The Denver Nuggets yielded home court advantage for the second time in the playoffs, losing 97-90 to the Portland Trail Blazers on another night that featured dismal shooting. Denver shot 6 of 29 from behind the three-point line and couldn’t buy a bucket in either half. Nikola Jokic had 16 points, 14 rebounds, and 7 assists, and he probably should have had a triple-double, but it wasn’t enough to overcome a poor shooting night. On the other end, the Blazers used a balanced scoring night, headlined by 20 points and 6 assists from CJ McCollum, to score just enough points to outmatch Denver.
Each team used their regular starters to begin this game, but a key difference in Portland’s defense helped stymie the Nuggets initially. Maurice Harkless traded assignments defensively with Damian Lillard and spent most of the game guarding Jamal Murray. The result? A tough contested three by Murray and not a lot beyond that. Murray started the game 1/4 from the field, including zero assists and one turnover, clearly struggling with the size and athleticism of Harkless. On the other end, the Blazers utilized a combination of attacks to score efficient baskets, from kick out threes to Harkless and Al-Farouq Aminu to drives by CJ McCollum and Lillard. Enes Kanter also had success inside off drives and dishes and an and-1 off an offensive rebound. Denver’s bench, including Malik Beasley, saved the Nuggets a bit to close the quarter, but they still trailed the Blazers 28-23 after one quarter.
To start the second quarter, Torrey Craig caught an inadvertent elbow to the face from Zach Collins and was sent to the locker room after being covered in his own blood.
Torrey Craig hits his face on the leg of a teammate pic.twitter.com/tzehchHBNw— BBALLBREAKDOWN (@bballbreakdown) May 2, 2019
The offense collapsed with Jokic off the floor to start the second quarter, so he came in for Mason Plumlee quickly. Denver’s shooting in this quarter was very suspect, so Jamal Murray returned quickly as well, followed by his defensive shadow in Harkless. The Nuggets continued to struggle generating offense without their standard Murray-Jokic two-man game, and Murray just didn’t get a lot going until Jokic hit him with a backdoor cut to induce a Blazers timeout. That didn’t last long though. The Nuggets scored zero points in the final 4:01 of the half, and they were lucky the Blazers decided to miss most of their shots too. 12 points in the second quarter is just unforgivable. A 50-35 deficit into the half looked pretty insurmountable.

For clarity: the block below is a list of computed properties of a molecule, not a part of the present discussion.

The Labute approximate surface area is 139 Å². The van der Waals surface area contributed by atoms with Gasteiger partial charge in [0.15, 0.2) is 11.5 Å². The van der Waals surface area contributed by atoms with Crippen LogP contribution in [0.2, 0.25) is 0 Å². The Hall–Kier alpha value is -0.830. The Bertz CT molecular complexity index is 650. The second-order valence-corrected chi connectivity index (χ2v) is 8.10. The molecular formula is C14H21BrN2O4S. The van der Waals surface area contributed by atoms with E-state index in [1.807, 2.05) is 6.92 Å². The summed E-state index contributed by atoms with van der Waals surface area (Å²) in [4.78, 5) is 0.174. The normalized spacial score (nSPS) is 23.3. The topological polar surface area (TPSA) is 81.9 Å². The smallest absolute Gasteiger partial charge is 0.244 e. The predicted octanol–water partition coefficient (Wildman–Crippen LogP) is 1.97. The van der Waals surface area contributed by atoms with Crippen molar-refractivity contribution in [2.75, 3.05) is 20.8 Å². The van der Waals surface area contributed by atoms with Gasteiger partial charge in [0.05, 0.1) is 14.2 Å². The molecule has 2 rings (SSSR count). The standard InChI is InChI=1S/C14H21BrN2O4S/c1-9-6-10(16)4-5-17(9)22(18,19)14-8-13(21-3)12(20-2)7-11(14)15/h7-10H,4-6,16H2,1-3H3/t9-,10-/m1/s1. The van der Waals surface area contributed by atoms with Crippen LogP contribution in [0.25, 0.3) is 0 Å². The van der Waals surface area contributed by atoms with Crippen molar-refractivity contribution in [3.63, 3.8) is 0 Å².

That was, until Torrey Craig’s absence was matched by Moe Harkless’ exit, who turned his ankle toward the end of the second quarter. Replacing him in the starting lineup was Jake Layman, who had fallen out of the Blazers’ playoff rotation. Murray took that opportunity to get some shots up in the third quarter to get himself going. Still, for every basket by the Nuggets, the Blazers matched. Then, Nikola Jokic nutmegged Al-Farouq Aminu for an And-1, and the tide seemed to turn just a little.
Of course, that was short lived. For the first time in these playoffs, Jokic got into foul trouble, picking up his fourth foul at around the 4:15 mark of the third quarter. At that point, the Nuggets were picking up some steam, but completely deflated in the final four minutes. Torrey Craig came in and gave the Nuggets a boost, but Denver was still down 14, 78-64 to close the third quarter.